CARROLL: Well, couple of things. First of all, denying the allegations and really raising questions. He is going to fight in terms of how they were able to get this DNA. That is interesting, Alisyn, because there is a question about whether or not this will hold up in court.

It's held up in court many, many times before because it's called an abandonment sample. Let's say you smoke a cigarette, throw it away. Chew some gum, throw it away. Throw something out in your trash. It's no longer yours, so to speak. I mean, one man's trash is another man's evidence in some cases.

CAMEROTA: So, basically, in other cases, that has been deemed constitutional and legal. They confessed --

CARROLL: That is correct.

CAMEROTA: -- out of the --

CARROLL: Many scores of cases.

CAMEROTA: -- and hold it against you. But the lawyers here are saying that that is not --

CARROLL: You got to do something. You have to have something for the defense. You have to do something.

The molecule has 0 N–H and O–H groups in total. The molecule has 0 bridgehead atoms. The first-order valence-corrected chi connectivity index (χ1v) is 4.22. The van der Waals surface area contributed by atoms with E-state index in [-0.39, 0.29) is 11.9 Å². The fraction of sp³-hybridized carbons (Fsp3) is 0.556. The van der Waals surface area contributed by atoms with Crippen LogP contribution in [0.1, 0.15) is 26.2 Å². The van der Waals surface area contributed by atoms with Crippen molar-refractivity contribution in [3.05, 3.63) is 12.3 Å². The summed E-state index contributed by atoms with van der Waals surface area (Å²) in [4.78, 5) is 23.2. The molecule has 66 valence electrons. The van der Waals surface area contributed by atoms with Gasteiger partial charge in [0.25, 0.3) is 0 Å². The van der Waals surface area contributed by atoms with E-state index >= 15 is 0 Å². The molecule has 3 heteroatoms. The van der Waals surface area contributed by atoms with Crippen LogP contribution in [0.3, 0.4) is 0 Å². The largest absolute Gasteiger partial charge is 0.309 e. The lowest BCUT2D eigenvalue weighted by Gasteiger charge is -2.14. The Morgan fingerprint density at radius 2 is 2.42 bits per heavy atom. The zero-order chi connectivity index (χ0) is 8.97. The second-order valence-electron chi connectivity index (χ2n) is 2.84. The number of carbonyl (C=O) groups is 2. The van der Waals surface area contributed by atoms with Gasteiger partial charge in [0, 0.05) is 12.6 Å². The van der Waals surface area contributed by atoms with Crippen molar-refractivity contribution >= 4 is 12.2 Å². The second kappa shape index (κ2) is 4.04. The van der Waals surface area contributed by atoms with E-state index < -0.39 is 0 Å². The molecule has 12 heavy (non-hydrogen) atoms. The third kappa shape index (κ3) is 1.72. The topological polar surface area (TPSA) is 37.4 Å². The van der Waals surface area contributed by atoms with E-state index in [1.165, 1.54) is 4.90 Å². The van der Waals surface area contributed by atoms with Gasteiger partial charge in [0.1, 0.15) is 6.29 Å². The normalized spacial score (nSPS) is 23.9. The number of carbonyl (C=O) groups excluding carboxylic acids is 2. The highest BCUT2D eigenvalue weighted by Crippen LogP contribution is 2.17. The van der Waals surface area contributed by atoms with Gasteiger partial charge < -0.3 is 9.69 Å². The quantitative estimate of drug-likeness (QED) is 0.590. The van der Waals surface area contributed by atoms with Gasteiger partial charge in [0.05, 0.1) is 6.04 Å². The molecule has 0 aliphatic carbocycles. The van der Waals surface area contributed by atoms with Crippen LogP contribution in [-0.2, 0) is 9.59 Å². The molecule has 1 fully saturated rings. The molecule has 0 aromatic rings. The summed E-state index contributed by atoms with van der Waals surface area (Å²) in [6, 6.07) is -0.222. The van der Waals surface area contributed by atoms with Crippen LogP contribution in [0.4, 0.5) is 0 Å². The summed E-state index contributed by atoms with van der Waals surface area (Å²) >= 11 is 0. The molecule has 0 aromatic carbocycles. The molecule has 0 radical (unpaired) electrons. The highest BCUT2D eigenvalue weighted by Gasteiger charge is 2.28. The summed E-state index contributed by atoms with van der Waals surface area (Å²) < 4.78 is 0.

YURKEVICH: Didn't the lawyers said, we also want you to hear his side of the story?

CARROLL: That's correct.


CARROLL: Everyone --

YURKEVICH: -- what is that side of the story?

CARROLL: Everyone is entitled to have their side of the story. But DNA does not lie.

YURKEVICH: Yeah. FISCHER: So, what is that going to look like? Is he going to tell it in court? How long this is going to go on? When can we expect some sort of verdict?

CARROLL: Well, we are just in the beginning stages of this. He was arraigned last week. He has another sort of procedural hearing. That's going to happen next week. This could go on for quite some time.